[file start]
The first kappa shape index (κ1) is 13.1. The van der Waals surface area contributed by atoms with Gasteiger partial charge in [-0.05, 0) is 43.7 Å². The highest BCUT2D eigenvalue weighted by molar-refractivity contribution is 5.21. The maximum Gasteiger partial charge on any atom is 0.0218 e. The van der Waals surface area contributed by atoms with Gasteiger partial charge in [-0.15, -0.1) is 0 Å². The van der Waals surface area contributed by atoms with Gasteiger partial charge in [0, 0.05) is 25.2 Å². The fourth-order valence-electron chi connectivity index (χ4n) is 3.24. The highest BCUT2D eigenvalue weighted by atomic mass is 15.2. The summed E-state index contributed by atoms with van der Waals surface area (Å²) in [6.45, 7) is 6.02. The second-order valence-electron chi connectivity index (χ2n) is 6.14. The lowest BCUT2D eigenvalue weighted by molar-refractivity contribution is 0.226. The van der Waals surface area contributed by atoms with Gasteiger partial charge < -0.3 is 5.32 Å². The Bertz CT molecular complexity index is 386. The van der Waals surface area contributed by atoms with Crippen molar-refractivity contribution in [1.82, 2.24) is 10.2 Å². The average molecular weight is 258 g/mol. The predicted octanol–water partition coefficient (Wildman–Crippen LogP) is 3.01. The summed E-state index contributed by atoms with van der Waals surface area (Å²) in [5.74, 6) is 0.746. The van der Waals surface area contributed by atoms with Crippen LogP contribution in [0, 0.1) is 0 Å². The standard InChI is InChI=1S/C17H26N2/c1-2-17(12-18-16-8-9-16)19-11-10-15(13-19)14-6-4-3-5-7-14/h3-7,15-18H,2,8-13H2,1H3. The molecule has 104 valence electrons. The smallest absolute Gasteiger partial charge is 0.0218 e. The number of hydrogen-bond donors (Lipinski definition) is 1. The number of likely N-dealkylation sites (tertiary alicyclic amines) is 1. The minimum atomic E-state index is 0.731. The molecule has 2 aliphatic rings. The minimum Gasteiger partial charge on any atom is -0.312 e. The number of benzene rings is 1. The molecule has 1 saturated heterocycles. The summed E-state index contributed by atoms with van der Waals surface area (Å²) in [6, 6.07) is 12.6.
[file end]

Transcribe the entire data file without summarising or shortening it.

The first kappa shape index (κ1) is 13.1. The van der Waals surface area contributed by atoms with Gasteiger partial charge in [-0.05, 0) is 43.7 Å². The highest BCUT2D eigenvalue weighted by molar-refractivity contribution is 5.21. The maximum Gasteiger partial charge on any atom is 0.0218 e. The van der Waals surface area contributed by atoms with Gasteiger partial charge in [-0.15, -0.1) is 0 Å². The van der Waals surface area contributed by atoms with Gasteiger partial charge in [0, 0.05) is 25.2 Å². The fourth-order valence-electron chi connectivity index (χ4n) is 3.24. The highest BCUT2D eigenvalue weighted by atomic mass is 15.2. The summed E-state index contributed by atoms with van der Waals surface area (Å²) in [6.45, 7) is 6.02. The second-order valence-electron chi connectivity index (χ2n) is 6.14. The lowest BCUT2D eigenvalue weighted by molar-refractivity contribution is 0.226. The van der Waals surface area contributed by atoms with Gasteiger partial charge < -0.3 is 5.32 Å². The Bertz CT molecular complexity index is 386. The van der Waals surface area contributed by atoms with Crippen molar-refractivity contribution in [1.82, 2.24) is 10.2 Å². The average molecular weight is 258 g/mol. The predicted octanol–water partition coefficient (Wildman–Crippen LogP) is 3.01. The summed E-state index contributed by atoms with van der Waals surface area (Å²) in [5.74, 6) is 0.746. The van der Waals surface area contributed by atoms with Crippen LogP contribution in [0, 0.1) is 0 Å². The standard InChI is InChI=1S/C17H26N2/c1-2-17(12-18-16-8-9-16)19-11-10-15(13-19)14-6-4-3-5-7-14/h3-7,15-18H,2,8-13H2,1H3. The molecule has 104 valence electrons. The smallest absolute Gasteiger partial charge is 0.0218 e. The number of hydrogen-bond donors (Lipinski definition) is 1. The number of likely N-dealkylation sites (tertiary alicyclic amines) is 1. The minimum atomic E-state index is 0.731. The molecule has 2 aliphatic rings. The minimum Gasteiger partial charge on any atom is -0.312 e. The number of benzene rings is 1. The molecule has 1 saturated heterocycles. The summed E-state index contributed by atoms with van der Waals surface area (Å²) in [6, 6.07) is 12.6.